How did Western culture shape me so? That’s where my Christian tradition comes into the picture.
Christian = Western?
My first exposure to Christianity in Malaysia was when my third brother, Thomas, took me to Sunday School as a 10 year-old (approximately). It was a conservative Plymouth Brethren church. In my hometown back then, this was the only Protestant church in town. Thomas became a Christian in his late teens there and with my parents’ blessing took me to church. And I stayed. Even after Thomas left for university, I kept going to church myself, and eventually committed myself to following Jesus and got baptized around the age of 14.
Church was pretty much a sub-culture of its own. Everything was in English. We sang English hymns from the 18th and 19th centuries. We read from English bibles. The Pastor preached in English. We always spoke in English, even during fellowship reception time. And not only that, the theology was Western Christian theology. We read the 17th century Puritan Christians. Any Christian theologian or thinker worth reading beyond the 17th century was a Caucasian male who wrote in English. If I weren’t fluent in English already through my siblings at home, I certainly was by now thanks to church.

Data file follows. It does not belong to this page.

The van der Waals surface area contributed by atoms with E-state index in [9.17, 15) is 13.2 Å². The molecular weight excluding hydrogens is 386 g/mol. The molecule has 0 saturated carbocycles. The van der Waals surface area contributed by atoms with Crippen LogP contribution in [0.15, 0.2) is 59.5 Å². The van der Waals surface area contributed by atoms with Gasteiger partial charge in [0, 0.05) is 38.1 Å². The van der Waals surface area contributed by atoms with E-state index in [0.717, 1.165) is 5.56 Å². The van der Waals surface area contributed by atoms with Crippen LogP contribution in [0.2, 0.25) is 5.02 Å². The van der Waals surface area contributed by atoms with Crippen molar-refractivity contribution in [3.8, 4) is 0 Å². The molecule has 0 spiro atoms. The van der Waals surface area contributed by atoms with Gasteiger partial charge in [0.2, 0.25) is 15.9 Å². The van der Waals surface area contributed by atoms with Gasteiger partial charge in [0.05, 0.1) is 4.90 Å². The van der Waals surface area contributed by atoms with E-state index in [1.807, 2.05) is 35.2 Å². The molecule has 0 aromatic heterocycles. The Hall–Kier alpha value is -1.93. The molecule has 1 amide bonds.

My Christian faith was entirely packaged in Western culture. To the point that I almost felt that to be a “genuine Christian” I had to leave my Chinese culture behind. Subconsciously, that was what I did. So I immersed myself into my Christian faith, and hence, into Western culture that it became my dominant identity. I took it for granted that Christianity was a Western religion and my faith conversion necessitates a cultural conversion.